Skip to the first post - Social Media - of this series.

Where there are people, you get politics. It is thus not surprising that when enough people are on the Internet, e-politics become a tangible force.

Three examples come to mind: the GetUp grassroots political movement in Australia, the Obama election campaign which leveraged social media to the hilt, and the Everybody Draw Mohammed Day campaign which put many a nose out of joint worldwide.

GetUp is a lovely example of how to turn social subversion into a force to goad the politically-apathetic to action. It is also very Australian (ie the model is not necessarily directly transferable to other cultures).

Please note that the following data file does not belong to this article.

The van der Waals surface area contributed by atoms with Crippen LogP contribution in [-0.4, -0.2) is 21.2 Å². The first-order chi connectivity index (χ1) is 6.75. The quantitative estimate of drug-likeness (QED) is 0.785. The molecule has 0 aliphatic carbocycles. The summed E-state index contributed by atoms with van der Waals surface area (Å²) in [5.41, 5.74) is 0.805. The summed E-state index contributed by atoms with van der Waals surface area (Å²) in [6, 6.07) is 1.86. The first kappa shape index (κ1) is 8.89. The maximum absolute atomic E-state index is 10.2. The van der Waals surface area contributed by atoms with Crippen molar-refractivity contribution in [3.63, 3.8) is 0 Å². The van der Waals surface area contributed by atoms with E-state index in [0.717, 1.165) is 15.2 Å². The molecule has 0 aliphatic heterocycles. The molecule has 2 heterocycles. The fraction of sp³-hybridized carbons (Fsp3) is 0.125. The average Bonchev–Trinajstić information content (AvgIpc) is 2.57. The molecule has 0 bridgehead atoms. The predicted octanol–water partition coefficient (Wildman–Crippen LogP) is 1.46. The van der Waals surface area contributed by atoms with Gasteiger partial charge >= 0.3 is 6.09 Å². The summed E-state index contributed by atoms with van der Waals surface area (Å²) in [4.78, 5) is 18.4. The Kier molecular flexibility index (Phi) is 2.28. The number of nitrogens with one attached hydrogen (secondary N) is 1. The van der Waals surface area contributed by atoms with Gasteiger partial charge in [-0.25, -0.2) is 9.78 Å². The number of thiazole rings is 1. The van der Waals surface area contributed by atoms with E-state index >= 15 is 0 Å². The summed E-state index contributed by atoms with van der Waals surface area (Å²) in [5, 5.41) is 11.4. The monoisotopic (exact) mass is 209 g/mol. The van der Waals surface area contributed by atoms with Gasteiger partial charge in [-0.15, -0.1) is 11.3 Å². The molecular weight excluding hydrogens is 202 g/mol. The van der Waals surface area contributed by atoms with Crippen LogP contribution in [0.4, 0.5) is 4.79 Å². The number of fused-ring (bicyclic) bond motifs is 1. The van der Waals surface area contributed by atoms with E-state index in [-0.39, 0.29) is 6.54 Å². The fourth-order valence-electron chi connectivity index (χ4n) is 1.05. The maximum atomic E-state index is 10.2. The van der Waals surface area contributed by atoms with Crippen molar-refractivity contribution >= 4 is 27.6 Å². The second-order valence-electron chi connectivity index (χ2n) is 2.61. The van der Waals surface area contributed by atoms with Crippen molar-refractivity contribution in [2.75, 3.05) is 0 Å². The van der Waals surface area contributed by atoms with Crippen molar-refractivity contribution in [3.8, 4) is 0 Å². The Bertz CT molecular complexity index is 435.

There are various official e-government initiatives all over the world of course. I know both the Australian and Singaporean governments have mandates to e-fy much of their services.

The opportunities lie in consultation and development.

The challenge is to see beyond the simplistic “just make a website” approach. Real e-enabling means putting existing services online AS WELL AS leveraging the technology to create new ways of interacting and enrichment of the traditional elements of politics and government.